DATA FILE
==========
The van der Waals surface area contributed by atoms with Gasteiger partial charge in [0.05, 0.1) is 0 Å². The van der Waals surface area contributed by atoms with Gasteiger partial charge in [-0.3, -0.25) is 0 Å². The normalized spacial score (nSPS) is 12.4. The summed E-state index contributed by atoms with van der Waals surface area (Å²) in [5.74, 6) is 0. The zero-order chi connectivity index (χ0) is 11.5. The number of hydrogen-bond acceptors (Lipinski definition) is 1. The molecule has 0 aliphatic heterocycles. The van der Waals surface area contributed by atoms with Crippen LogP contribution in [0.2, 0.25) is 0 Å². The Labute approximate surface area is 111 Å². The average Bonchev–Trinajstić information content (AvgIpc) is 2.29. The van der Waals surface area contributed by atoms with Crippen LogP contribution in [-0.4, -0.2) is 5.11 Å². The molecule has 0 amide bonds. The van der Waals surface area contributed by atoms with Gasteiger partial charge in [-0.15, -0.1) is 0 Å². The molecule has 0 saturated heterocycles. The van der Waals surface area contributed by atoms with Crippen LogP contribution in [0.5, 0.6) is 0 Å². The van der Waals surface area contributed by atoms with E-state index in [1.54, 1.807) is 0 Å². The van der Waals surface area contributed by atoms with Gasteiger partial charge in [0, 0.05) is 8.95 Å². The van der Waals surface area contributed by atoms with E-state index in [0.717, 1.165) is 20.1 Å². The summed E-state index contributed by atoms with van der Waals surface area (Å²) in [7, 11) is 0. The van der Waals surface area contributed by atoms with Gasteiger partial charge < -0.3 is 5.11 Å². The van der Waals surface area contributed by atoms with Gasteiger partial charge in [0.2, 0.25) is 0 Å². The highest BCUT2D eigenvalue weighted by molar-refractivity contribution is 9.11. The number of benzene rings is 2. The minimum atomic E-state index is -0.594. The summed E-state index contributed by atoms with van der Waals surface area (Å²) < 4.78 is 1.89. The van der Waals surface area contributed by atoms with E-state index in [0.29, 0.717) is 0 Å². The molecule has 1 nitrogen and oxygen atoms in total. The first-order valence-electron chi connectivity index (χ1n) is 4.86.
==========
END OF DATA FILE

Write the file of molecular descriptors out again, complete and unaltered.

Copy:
The van der Waals surface area contributed by atoms with Gasteiger partial charge in [0.05, 0.1) is 0 Å². The van der Waals surface area contributed by atoms with Gasteiger partial charge in [-0.3, -0.25) is 0 Å². The normalized spacial score (nSPS) is 12.4. The summed E-state index contributed by atoms with van der Waals surface area (Å²) in [5.74, 6) is 0. The zero-order chi connectivity index (χ0) is 11.5. The number of hydrogen-bond acceptors (Lipinski definition) is 1. The molecule has 0 aliphatic heterocycles. The van der Waals surface area contributed by atoms with Crippen LogP contribution in [0.2, 0.25) is 0 Å². The Labute approximate surface area is 111 Å². The average Bonchev–Trinajstić information content (AvgIpc) is 2.29. The van der Waals surface area contributed by atoms with Crippen LogP contribution in [-0.4, -0.2) is 5.11 Å². The molecule has 0 amide bonds. The van der Waals surface area contributed by atoms with Gasteiger partial charge in [-0.15, -0.1) is 0 Å². The molecule has 0 saturated heterocycles. The van der Waals surface area contributed by atoms with Crippen LogP contribution in [0.5, 0.6) is 0 Å². The van der Waals surface area contributed by atoms with E-state index in [1.54, 1.807) is 0 Å². The van der Waals surface area contributed by atoms with Gasteiger partial charge in [0, 0.05) is 8.95 Å². The van der Waals surface area contributed by atoms with E-state index in [0.717, 1.165) is 20.1 Å². The summed E-state index contributed by atoms with van der Waals surface area (Å²) in [7, 11) is 0. The van der Waals surface area contributed by atoms with Gasteiger partial charge < -0.3 is 5.11 Å². The van der Waals surface area contributed by atoms with Gasteiger partial charge in [0.2, 0.25) is 0 Å². The highest BCUT2D eigenvalue weighted by molar-refractivity contribution is 9.11. The number of benzene rings is 2. The minimum atomic E-state index is -0.594. The summed E-state index contributed by atoms with van der Waals surface area (Å²) < 4.78 is 1.89. The van der Waals surface area contributed by atoms with E-state index in [0.29, 0.717) is 0 Å². The molecule has 1 nitrogen and oxygen atoms in total. The first-order valence-electron chi connectivity index (χ1n) is 4.86.